Fresh off the FTC’s Native Advertising workshop this past December, the National Advertising Division (NAD) of the Council of Better Business Bureaus recently reviewed an article published by American Media Inc. in its Shape Magazine which included a recommendation for its SHAPE Water Boosters. The recommendation appeared in an article about the importance of staying hydrated under a “news” heading. The fact that the article contained advertising for a product sold by the publisher was not disclosed anywhere on the page. Shape argued that readers understood the financial connection between a SHAPE-branded product and the publisher of Shape magazine, and as such no disclosure was necessary. It pointed to the FTC’s Endorsement and Testimonial Guides and maintained that the material connection was obvious to consumers. While the NAD agreed with Shape’s assertion, it took issue with the fact that the Shape-branded products were recommended in an editorial context. It reasoned that consumers were likely to place greater weight on recommendations in an editorial context as opposed to those made in an advertising context. As a result, consumers may reasonably believe that the recommendation was independent of the sponsoring advertiser’s influence. For these reasons, the NAD recommended that Shape clearly and conspicuously label content as advertising when it promotes SHAPE-branded products within the content.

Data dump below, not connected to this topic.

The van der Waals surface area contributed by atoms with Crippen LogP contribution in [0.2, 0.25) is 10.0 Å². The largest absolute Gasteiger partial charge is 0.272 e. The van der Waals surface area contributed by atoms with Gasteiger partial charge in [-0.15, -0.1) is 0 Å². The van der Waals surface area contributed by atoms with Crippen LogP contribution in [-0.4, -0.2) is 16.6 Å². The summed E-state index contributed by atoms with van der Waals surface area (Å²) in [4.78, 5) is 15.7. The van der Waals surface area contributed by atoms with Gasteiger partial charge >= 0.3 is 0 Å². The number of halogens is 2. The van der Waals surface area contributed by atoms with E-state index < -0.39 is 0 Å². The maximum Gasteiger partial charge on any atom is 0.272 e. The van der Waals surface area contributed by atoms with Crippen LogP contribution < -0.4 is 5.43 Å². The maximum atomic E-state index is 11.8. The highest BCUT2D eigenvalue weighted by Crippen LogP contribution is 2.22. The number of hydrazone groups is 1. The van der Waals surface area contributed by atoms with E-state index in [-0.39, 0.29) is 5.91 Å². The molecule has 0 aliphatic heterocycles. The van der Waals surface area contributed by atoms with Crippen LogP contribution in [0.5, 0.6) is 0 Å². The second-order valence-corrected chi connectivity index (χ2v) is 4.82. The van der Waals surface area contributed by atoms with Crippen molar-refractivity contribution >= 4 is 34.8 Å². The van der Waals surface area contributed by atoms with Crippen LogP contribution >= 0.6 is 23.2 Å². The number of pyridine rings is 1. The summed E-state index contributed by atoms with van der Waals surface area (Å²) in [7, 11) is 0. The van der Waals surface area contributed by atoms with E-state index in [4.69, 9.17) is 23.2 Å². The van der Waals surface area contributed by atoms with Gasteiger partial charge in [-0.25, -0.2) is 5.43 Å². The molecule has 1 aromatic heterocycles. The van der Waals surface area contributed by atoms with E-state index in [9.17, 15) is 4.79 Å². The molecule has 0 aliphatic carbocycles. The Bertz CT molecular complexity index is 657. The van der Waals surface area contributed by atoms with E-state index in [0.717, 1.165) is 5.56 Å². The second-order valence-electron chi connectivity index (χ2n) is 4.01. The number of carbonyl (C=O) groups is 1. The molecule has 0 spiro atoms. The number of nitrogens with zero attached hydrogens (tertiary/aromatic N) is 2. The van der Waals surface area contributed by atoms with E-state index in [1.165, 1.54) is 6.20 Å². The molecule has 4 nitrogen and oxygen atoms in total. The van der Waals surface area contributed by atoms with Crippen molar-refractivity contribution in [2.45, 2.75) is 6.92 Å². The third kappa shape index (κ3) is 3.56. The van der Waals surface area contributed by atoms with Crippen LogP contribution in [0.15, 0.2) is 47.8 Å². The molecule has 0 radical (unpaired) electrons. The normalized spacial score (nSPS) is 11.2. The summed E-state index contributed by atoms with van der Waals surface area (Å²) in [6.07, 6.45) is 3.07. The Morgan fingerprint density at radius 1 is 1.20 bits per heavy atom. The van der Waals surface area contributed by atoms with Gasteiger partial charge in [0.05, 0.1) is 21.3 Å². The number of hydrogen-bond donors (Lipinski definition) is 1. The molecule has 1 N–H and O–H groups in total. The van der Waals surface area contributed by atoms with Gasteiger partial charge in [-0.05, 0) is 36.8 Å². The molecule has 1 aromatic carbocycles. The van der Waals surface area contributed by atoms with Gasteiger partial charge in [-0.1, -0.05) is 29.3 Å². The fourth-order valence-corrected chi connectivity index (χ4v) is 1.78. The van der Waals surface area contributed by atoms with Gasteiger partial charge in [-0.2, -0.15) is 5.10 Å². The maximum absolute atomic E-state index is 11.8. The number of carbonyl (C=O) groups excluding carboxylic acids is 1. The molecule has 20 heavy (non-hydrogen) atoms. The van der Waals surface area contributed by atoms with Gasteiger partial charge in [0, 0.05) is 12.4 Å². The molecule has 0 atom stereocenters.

TIP: As native advertising becomes more prevalent, advertisers should ensure native advertising is conspicuously labeled as such, keeping in mind that consumers may place more weight on product recommendations made in an editorial context.